Di(isononyl)cyclohexane-1,2-dicarboxylate (DINCH) is a plasticiser used in polyvinyl chloride (PVC) products, such as toys and food packaging. Because the use of DINCH is on the rise, the risk of human exposure to this chemical may likewise increase. Discovering markers for assessing human chemical exposure is difficult because the metabolism of chemicals within humans is complex. In this study, two mass spectrometry (MS)-based metabolite profiling data processing methods, the mass defect filter (MDF) method and the signal mining algorithm with isotope tracing (SMAIT) method, were used for DINCH metabolite discovery, and 110 and 18 potential DINCH metabolite signal candidates were discovered, respectively, from in vitro DINCH incubation samples. Of these, the 21 signals were validated as tentative exposure marker signals in a rat model. Interestingly, the two methods generated rather different sets of DINCH exposure markers. Five of the 21 tentative exposure marker signals were verified as the probable DINCH structure-related metabolite signals based on their MS/MS product ion profiles. These five signals were detected in at least one human urine sample. Of the five probable DINCH structure-related metabolite signals, two novel signals might be suitable exposure markers that should be further investigated for their application in human DINCH exposure assessments. These observations indicate that the MDF and SMAIT methods may be used to discover a relatively different set of potential DINCH exposure markers.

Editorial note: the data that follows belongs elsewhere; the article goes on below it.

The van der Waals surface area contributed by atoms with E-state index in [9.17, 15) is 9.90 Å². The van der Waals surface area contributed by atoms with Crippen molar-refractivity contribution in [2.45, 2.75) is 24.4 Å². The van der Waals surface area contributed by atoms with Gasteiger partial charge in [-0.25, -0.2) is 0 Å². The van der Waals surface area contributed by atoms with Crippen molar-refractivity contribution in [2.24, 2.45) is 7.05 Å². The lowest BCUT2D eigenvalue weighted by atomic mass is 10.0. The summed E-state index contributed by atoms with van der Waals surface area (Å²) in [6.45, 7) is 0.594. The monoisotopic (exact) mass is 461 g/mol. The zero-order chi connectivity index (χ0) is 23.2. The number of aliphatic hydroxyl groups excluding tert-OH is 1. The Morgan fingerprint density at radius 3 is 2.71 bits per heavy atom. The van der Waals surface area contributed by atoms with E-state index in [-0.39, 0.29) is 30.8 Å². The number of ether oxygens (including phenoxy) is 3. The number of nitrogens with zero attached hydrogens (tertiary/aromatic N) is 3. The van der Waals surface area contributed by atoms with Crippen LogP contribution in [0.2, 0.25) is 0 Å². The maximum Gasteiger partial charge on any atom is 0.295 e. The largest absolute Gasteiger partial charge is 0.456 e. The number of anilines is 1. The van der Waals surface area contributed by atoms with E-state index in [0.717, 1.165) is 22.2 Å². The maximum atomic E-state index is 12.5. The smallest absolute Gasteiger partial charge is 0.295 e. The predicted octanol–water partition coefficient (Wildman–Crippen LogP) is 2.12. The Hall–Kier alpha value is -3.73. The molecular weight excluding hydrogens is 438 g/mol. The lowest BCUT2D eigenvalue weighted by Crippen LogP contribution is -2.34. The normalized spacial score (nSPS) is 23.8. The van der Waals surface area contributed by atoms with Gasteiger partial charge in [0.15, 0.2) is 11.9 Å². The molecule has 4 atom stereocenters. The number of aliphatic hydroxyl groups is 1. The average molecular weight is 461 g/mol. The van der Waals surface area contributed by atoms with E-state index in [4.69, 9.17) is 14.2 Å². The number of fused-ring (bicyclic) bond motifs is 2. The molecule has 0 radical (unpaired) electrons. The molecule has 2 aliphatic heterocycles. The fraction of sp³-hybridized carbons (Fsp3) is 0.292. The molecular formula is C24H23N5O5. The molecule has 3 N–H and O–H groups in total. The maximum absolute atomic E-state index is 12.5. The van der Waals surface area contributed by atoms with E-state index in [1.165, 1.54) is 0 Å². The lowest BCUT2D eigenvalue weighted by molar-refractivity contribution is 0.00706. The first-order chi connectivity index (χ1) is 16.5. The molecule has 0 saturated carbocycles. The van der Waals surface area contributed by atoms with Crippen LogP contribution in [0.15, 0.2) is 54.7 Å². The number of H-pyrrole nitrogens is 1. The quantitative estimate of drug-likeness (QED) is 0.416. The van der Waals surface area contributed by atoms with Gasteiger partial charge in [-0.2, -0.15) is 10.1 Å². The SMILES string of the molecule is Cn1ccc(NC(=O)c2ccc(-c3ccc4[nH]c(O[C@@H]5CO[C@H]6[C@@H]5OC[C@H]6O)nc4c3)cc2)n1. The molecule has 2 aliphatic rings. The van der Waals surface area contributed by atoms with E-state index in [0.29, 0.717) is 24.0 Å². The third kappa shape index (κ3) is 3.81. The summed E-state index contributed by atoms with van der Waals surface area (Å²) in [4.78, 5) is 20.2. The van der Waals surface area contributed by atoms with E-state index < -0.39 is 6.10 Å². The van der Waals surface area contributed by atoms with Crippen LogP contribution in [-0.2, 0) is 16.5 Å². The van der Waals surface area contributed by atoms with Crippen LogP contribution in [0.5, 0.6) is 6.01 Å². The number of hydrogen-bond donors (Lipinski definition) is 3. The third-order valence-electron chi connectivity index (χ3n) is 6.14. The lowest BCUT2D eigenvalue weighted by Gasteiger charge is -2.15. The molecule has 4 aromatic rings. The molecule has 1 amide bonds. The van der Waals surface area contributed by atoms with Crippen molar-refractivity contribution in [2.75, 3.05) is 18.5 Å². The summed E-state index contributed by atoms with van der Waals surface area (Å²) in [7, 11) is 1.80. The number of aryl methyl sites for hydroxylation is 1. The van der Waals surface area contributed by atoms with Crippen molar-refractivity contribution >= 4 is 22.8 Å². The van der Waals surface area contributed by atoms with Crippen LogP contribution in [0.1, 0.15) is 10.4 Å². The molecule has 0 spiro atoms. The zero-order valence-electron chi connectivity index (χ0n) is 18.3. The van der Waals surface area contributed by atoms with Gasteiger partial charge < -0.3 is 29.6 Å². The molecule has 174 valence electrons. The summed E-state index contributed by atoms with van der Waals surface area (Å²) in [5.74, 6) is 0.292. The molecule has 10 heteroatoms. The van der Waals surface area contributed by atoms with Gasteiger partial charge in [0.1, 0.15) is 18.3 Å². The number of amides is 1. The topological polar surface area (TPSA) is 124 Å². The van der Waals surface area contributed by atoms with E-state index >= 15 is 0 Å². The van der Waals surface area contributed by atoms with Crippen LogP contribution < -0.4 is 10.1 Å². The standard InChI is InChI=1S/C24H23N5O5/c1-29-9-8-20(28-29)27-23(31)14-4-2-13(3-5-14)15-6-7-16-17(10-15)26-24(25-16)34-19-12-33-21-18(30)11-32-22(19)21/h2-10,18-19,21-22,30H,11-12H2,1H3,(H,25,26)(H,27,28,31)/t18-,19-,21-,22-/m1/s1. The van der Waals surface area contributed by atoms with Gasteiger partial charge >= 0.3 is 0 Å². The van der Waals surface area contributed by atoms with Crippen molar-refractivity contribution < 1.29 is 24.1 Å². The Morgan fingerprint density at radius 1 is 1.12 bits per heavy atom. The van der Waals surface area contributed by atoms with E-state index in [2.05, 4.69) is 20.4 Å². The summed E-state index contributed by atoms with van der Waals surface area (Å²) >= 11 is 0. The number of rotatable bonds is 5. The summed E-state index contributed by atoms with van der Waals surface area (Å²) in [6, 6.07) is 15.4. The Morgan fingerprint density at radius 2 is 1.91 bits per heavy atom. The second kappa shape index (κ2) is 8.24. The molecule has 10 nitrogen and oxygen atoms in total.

Authors: Shih CL, Liao PM, Hsu JY, Chung YN, Zgoda VG, Liao PC. ; Full Source: Environmental Science & Pollution Research International. 2018 Feb 15. doi: 10.1007/s11356-018-1484-6. [fusion_builder_container hundred_percent=”yes” overflow=”visible”][fusion_builder_row][fusion_builder_column type=”1_1″ background_position=”left top” background_color=”” border_size=”” border_color=”” border_style=”solid” spacing=”yes” background_image=”” background_repeat=”no-repeat” padding=”” margin_top=”0px” margin_bottom=”0px” class=”” id=”” animation_type=”” animation_speed=”0.3″ animation_direction=”left” hide_on_mobile=”no” center_content=”no” min_height=”none”][Epub ahead of print][/fusion_builder_column][/fusion_builder_row][/fusion_builder_container]